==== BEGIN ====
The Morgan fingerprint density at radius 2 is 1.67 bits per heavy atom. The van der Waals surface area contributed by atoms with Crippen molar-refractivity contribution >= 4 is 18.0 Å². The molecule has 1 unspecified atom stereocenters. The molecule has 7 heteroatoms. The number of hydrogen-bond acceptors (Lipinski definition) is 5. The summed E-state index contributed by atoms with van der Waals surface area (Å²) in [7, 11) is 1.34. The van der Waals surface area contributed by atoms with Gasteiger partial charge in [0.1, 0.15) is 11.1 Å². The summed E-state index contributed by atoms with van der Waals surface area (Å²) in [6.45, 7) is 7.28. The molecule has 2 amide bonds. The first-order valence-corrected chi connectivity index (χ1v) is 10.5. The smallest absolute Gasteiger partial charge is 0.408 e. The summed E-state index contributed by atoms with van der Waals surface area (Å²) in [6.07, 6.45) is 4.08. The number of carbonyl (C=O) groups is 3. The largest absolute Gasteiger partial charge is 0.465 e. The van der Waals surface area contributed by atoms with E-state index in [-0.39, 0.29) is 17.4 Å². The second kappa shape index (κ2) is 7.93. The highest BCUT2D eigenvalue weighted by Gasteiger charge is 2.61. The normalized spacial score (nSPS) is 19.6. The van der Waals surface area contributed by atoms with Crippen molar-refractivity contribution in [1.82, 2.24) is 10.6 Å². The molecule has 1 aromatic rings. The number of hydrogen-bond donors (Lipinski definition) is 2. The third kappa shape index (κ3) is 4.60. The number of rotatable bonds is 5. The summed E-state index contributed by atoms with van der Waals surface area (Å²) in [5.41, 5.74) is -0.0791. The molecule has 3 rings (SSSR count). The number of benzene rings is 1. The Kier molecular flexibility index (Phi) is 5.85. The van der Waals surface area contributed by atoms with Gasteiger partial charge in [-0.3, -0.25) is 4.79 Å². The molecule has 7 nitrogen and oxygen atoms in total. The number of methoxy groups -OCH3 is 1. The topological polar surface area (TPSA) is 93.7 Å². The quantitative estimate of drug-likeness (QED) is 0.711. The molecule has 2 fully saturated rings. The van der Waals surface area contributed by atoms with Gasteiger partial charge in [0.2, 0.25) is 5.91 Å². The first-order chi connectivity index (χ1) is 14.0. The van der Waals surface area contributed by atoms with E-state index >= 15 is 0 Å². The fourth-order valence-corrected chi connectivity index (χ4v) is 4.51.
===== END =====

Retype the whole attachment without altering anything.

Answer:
The Morgan fingerprint density at radius 2 is 1.67 bits per heavy atom. The van der Waals surface area contributed by atoms with Crippen molar-refractivity contribution >= 4 is 18.0 Å². The molecule has 1 unspecified atom stereocenters. The molecule has 7 heteroatoms. The number of hydrogen-bond acceptors (Lipinski definition) is 5. The summed E-state index contributed by atoms with van der Waals surface area (Å²) in [7, 11) is 1.34. The van der Waals surface area contributed by atoms with Gasteiger partial charge in [0.1, 0.15) is 11.1 Å². The summed E-state index contributed by atoms with van der Waals surface area (Å²) in [6.45, 7) is 7.28. The molecule has 2 amide bonds. The first-order valence-corrected chi connectivity index (χ1v) is 10.5. The smallest absolute Gasteiger partial charge is 0.408 e. The summed E-state index contributed by atoms with van der Waals surface area (Å²) in [6.07, 6.45) is 4.08. The number of carbonyl (C=O) groups is 3. The largest absolute Gasteiger partial charge is 0.465 e. The van der Waals surface area contributed by atoms with E-state index in [-0.39, 0.29) is 17.4 Å². The second kappa shape index (κ2) is 7.93. The highest BCUT2D eigenvalue weighted by Gasteiger charge is 2.61. The normalized spacial score (nSPS) is 19.6. The van der Waals surface area contributed by atoms with Crippen molar-refractivity contribution in [1.82, 2.24) is 10.6 Å². The molecule has 1 aromatic rings. The number of hydrogen-bond donors (Lipinski definition) is 2. The third kappa shape index (κ3) is 4.60. The number of rotatable bonds is 5. The summed E-state index contributed by atoms with van der Waals surface area (Å²) in [5.41, 5.74) is -0.0791. The molecule has 3 rings (SSSR count). The number of benzene rings is 1. The Kier molecular flexibility index (Phi) is 5.85. The van der Waals surface area contributed by atoms with Gasteiger partial charge in [-0.3, -0.25) is 4.79 Å². The molecule has 7 nitrogen and oxygen atoms in total. The number of methoxy groups -OCH3 is 1. The topological polar surface area (TPSA) is 93.7 Å². The quantitative estimate of drug-likeness (QED) is 0.711. The molecule has 2 fully saturated rings. The van der Waals surface area contributed by atoms with Gasteiger partial charge in [0.2, 0.25) is 5.91 Å². The first-order chi connectivity index (χ1) is 14.0. The van der Waals surface area contributed by atoms with E-state index >= 15 is 0 Å². The fourth-order valence-corrected chi connectivity index (χ4v) is 4.51.